The 75 MW Waterloo solar photovoltaic (PV) farm, located 10 km outside of Vryburg, in the North West province, has started commercial operations.
The project achieved full quality and grid-code compliance by local engineering, procurement and construction contractor juwi Renewable Energies on November 21, and is part of the government’s Renewable Energy Independent Power Producer Procurement Programme.
Situated on a 171 ha site, the project was built in under two years. The plant is connected to Eskom’s Mookodi switching station, which feeds the generated power into the country’s national grid.
This 100% South African-owned solar project brings the total number of large-scale projects constructed in the province to three, in just one year.
Not only will the solar plant boost the renewable energy sector’s power production, it will also benefit the rural communities located within a 50 km radius of the plant through impactful economic development programmes.
During its 20-year operations period, the project will focus on empowering and strengthening the local communities of Vryburg, Kismet Park, Huhudi, Colridge and Dithakwaneng within the Naledi local municipal area.
Covid-19-related humanitarian initiatives, in partnership with various local community nongovernmental organisations and the Department of Social Development, were supported and funded to benefit a number of these communities, during the project’s construction period.
Additionally, hundreds of local high school learners received career development, which provided grade 11 and 12 learners with support tools for making improved subject choices linked to personal interests and strengths, in the senior phase of high school.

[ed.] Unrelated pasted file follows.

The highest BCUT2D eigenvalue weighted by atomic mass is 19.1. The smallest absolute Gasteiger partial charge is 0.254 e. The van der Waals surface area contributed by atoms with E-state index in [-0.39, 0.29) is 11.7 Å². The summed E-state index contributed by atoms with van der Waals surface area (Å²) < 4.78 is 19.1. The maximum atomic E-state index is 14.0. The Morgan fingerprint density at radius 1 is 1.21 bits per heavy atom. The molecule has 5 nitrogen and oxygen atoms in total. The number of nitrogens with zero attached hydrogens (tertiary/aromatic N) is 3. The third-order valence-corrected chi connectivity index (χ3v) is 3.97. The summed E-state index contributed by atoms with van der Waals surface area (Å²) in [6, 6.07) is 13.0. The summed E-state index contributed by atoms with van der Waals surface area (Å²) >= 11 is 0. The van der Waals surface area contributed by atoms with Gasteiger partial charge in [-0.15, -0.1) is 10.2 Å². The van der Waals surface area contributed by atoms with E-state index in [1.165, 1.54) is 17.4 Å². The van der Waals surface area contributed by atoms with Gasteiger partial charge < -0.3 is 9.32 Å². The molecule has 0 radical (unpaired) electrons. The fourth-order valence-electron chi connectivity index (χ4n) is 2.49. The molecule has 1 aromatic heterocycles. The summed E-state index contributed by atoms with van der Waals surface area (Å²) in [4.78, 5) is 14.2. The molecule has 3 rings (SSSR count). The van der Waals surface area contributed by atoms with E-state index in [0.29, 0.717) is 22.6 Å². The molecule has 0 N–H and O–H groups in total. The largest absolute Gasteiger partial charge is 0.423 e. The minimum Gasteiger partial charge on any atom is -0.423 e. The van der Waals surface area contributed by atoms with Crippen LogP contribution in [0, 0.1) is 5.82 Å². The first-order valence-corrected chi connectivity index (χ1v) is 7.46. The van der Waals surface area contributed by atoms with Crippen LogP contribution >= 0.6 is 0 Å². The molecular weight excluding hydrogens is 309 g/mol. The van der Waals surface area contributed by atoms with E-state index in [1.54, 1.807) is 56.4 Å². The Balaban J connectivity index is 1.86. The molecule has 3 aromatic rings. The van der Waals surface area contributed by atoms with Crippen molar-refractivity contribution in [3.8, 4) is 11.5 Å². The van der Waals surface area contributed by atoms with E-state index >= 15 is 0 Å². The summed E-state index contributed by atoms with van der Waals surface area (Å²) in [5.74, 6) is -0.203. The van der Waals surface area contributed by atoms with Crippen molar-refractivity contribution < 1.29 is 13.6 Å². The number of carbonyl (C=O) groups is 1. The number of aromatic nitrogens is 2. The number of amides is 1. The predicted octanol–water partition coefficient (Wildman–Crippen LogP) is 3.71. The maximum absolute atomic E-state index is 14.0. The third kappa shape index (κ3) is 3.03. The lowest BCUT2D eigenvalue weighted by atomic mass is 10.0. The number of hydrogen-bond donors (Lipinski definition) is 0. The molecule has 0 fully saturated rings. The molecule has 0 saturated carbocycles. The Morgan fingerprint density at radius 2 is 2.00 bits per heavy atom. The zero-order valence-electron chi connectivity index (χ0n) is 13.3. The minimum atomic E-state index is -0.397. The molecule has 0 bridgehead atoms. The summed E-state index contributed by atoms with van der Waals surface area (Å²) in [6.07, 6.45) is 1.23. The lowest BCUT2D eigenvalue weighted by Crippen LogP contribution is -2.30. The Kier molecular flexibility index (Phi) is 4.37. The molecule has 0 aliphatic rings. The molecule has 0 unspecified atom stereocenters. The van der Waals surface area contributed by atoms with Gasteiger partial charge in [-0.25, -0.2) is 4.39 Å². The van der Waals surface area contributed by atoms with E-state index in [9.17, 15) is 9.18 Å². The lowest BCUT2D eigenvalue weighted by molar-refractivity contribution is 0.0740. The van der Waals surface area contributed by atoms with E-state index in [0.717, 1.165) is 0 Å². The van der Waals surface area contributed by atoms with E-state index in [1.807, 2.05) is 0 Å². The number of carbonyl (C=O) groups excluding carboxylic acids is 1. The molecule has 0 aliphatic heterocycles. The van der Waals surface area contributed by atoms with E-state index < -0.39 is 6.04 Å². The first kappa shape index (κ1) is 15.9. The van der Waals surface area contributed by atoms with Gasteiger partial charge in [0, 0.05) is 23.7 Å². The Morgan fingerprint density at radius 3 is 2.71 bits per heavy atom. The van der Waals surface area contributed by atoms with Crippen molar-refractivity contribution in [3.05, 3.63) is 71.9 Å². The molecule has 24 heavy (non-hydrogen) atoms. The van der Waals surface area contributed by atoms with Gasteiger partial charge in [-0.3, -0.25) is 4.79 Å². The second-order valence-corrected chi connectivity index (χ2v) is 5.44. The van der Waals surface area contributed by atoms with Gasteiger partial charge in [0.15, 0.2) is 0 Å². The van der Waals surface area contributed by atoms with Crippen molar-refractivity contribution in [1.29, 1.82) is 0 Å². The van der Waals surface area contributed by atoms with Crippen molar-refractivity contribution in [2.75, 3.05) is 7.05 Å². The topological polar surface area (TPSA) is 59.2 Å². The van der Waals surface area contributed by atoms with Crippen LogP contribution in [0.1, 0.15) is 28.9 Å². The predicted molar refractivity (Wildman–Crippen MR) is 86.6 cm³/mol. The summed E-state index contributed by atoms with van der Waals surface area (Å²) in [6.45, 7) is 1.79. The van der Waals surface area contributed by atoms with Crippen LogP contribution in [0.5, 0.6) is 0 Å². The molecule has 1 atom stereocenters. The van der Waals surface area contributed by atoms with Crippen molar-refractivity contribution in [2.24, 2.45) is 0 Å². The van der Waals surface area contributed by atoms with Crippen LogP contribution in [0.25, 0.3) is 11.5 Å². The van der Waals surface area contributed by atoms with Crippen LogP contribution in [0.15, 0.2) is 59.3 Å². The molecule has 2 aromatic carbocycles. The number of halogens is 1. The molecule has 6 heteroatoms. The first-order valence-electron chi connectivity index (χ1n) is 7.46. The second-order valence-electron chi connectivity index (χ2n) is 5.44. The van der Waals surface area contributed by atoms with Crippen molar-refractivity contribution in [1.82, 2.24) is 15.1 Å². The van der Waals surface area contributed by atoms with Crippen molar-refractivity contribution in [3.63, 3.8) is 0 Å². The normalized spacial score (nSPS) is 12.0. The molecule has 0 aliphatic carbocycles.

At the peak of construction of the project, over 500 people, mostly from the surrounding local beneficiary communities, were directly employed. This is in addition to the employment created through the contracting out of various services.
During Waterloo’s 20-year operations period, socioeconomic development projects will continue to focus on education, as well as youth development, health, food security and welfare.
The programmes have been chosen following research and engagement to ensure that they are well informed and will strengthen the beneficiary communities.
Further, a percentage of the revenue generated each year will be committed to implementing enterprise development initiatives, to build resilience and accelerate the growth and success of entrepreneurial businesses, ultimately stimulating local economic growth and creating opportunities for the economic participation of previously disadvantaged groups.
The focus is on small and medium-sized enterprises, designed to enhance growth. To deliver on this objective, the establishment of a local resource centre, for use by local small, medium-sized and microenterprises and communities at large, will support this drive to aid development, whilst the provision of accredited skills training will be provided to startup businesses.
Waterloo is owned by African Infrastructure Investment Managers (a member of Old Mutual Alternative Investments) through its IDEAS Fund, Reatile Solar Power, Phakwe Solar, AREP (African Rainbow Energy and Power) and Cicada Community Trust.
Waterloo will be operated and maintained, on behalf of the owners, by juwi for the first five year of operations.